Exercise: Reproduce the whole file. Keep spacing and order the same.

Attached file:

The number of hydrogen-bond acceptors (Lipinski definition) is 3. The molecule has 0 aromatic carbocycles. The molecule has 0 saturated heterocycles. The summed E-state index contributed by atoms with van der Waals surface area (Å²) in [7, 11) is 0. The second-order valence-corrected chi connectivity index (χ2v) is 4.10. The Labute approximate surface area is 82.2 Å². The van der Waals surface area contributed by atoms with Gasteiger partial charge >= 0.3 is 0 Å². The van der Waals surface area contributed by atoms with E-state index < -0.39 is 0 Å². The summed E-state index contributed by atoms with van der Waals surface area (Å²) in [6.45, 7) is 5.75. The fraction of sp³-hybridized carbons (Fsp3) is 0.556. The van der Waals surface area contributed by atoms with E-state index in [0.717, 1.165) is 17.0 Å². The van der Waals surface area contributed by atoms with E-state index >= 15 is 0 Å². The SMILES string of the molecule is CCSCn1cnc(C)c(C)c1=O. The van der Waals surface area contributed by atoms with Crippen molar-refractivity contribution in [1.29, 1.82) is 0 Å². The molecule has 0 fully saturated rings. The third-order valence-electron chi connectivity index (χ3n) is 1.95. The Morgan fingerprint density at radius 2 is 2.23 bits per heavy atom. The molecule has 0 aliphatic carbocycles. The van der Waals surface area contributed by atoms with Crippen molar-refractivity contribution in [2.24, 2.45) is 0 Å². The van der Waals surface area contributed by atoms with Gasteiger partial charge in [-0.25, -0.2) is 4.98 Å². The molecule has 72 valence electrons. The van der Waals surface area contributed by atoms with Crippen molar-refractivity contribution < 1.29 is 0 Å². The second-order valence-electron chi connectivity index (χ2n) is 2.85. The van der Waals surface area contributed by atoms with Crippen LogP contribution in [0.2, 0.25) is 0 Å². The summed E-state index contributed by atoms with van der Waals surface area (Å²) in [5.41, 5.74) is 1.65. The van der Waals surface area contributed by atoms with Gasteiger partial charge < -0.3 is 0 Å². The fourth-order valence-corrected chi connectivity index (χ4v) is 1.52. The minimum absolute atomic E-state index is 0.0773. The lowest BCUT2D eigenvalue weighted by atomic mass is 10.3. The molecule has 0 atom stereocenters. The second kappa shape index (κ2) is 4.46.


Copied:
The number of hydrogen-bond acceptors (Lipinski definition) is 3. The molecule has 0 aromatic carbocycles. The molecule has 0 saturated heterocycles. The summed E-state index contributed by atoms with van der Waals surface area (Å²) in [7, 11) is 0. The second-order valence-corrected chi connectivity index (χ2v) is 4.10. The Labute approximate surface area is 82.2 Å². The van der Waals surface area contributed by atoms with Gasteiger partial charge >= 0.3 is 0 Å². The van der Waals surface area contributed by atoms with E-state index < -0.39 is 0 Å². The summed E-state index contributed by atoms with van der Waals surface area (Å²) in [6.45, 7) is 5.75. The fraction of sp³-hybridized carbons (Fsp3) is 0.556. The van der Waals surface area contributed by atoms with E-state index in [0.717, 1.165) is 17.0 Å². The van der Waals surface area contributed by atoms with E-state index >= 15 is 0 Å². The SMILES string of the molecule is CCSCn1cnc(C)c(C)c1=O. The van der Waals surface area contributed by atoms with Crippen molar-refractivity contribution in [1.29, 1.82) is 0 Å². The molecule has 0 fully saturated rings. The third-order valence-electron chi connectivity index (χ3n) is 1.95. The Morgan fingerprint density at radius 2 is 2.23 bits per heavy atom. The molecule has 0 aliphatic carbocycles. The van der Waals surface area contributed by atoms with Crippen molar-refractivity contribution in [2.24, 2.45) is 0 Å². The van der Waals surface area contributed by atoms with Gasteiger partial charge in [-0.25, -0.2) is 4.98 Å². The molecule has 72 valence electrons. The van der Waals surface area contributed by atoms with Crippen molar-refractivity contribution < 1.29 is 0 Å². The second-order valence-electron chi connectivity index (χ2n) is 2.85. The van der Waals surface area contributed by atoms with Crippen LogP contribution in [0.2, 0.25) is 0 Å². The summed E-state index contributed by atoms with van der Waals surface area (Å²) in [5.41, 5.74) is 1.65. The van der Waals surface area contributed by atoms with Gasteiger partial charge < -0.3 is 0 Å². The fourth-order valence-corrected chi connectivity index (χ4v) is 1.52. The minimum absolute atomic E-state index is 0.0773. The lowest BCUT2D eigenvalue weighted by atomic mass is 10.3. The molecule has 0 atom stereocenters. The second kappa shape index (κ2) is 4.46.